Now there’s one that’s significantly more intriguing than I expected…
OP: "Girlish Lover" by Chinatsu Akasaki, Yukari Tamura, Hisako Kanemoto and Ai Kayano
At first glance, Oreshura seems like a series that could hardly be more formulaic. To be honest, at second and third-glance too, and maybe after staring at it for a while. But I’ve said before that formula done well is nothing to be dismissed – though rare, that’s a category that can provide some of the most entertaining series around. The burden of proof may be a little higher but if it’s met, you’ve got a keeper. And after one episode, Oreshura at least shows the potential to be just that.
I said in the Winter Preview of Oreshura “for some reason this feels like it might be better than it looks.” That’s based on the top-down credits – A-1 Pictures, Kanta Kamei directing, Utahara Tatsuhiko writing, and a strong cast led by the superb rising star Ohsaka Ryouta as Kidou Eita. His m.o. should be familiar to fans of the harem genre – the high-school boy who just wants to live a quiet, normal life and study. He’s even got the requisite genki-girl osananajimi who looks and acts like a grade-schooler, Harusaki Chiwa (Akasaki Chinatsu) and, for good measure, absent parents (if parents were absent in real-life as often as they are in anime…) forcing him to live with overworked relative Saeko (Nazuka Kaori, so for only a grunt to earn her paycheck). So far this is derivative of derivative, at best.
There are wrinkles here, though, and they start with a few quirks that make Eita a bit more than just a cardboard cut-out to stand in the middle of the series. He’s determined to go to medical school (I don’t recall hearing that too often in anime) and he hates love because his parents – oddly enough – each found a new lover and abandoned him while he was in middle school. That’s bizarre, but at the least gives the protagonist a valid reason to detest romance. He’s also apparently got a healthy dose of chuunibyou about him – that seems to be a theme in anime now – as he fantasizes that he’s really “Burning Fighter Fighter” – a dragon knight – and this side of his personality has left a ticking time bomb that’s only now about to explode.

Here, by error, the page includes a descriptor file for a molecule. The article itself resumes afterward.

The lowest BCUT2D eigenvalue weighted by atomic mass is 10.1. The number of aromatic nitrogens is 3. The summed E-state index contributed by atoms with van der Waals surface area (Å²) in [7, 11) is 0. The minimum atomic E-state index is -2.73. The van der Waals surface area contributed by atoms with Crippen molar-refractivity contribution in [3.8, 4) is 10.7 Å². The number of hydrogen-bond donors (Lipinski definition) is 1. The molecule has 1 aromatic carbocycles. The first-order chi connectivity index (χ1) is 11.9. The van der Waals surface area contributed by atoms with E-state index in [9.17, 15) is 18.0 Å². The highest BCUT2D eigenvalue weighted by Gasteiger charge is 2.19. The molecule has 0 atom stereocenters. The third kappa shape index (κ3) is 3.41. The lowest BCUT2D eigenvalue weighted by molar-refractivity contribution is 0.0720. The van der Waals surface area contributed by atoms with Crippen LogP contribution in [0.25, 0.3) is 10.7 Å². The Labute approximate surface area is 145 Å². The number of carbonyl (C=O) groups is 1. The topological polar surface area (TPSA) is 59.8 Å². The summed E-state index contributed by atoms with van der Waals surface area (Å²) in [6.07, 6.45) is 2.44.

Chiwa as the childhood friend is the one element in the premiere that never escapes the stereotypes – she’s as formula as it gets – but much better is Natsukawa Masuzu (Tamura Yukari, excellent here, who also sings the OP and ED). She’s filling a generic role too, the exotic transfer student (with white hair to boot) who threatens to steal the hero from the childhood friend, but like Eita she’s got enough that’s slanted about her to be interesting. She, like he, hates romance – she’s been living overseas since she was seven and has been tormented by potential suitors since she returned. She’s decided to use Eita as a beard – a fake boyfriend to keep the wolves at bay – and has the ammunition to blackmail him, an old diary of his she found hidden in a Japanese picture dictionary she bought used (that this is targeted at toddlers and thus indicative of her shaky Japanese is a nice touch).
Premise-wise, there’s nothing much to distinguish Oreshura from its countless predecessors in this minefield. But it manages to be captivating nonetheless, partly because the dialogue is mostly sharp and witty, and partly because the dynamic between Eita and Masuzu seems interesting. They are, of course, much more alike than not – it’s easy to see where this is going – and their respective misanthropy plays off the other in quite entertaining fashion. There are scenes – such as the one where Eita envisions global chaos as a result of uncertainty over what - if any - panties Masuzu wears, then gets to “Sorry – I’m over-thinking that” – that achieve a real comedic elegance, and seem to imply the presence of something substantial in the writing. For now, at least, I’m interested to see whether Oreshura can continue to be interesting and distinctive when playing such a familiar tune.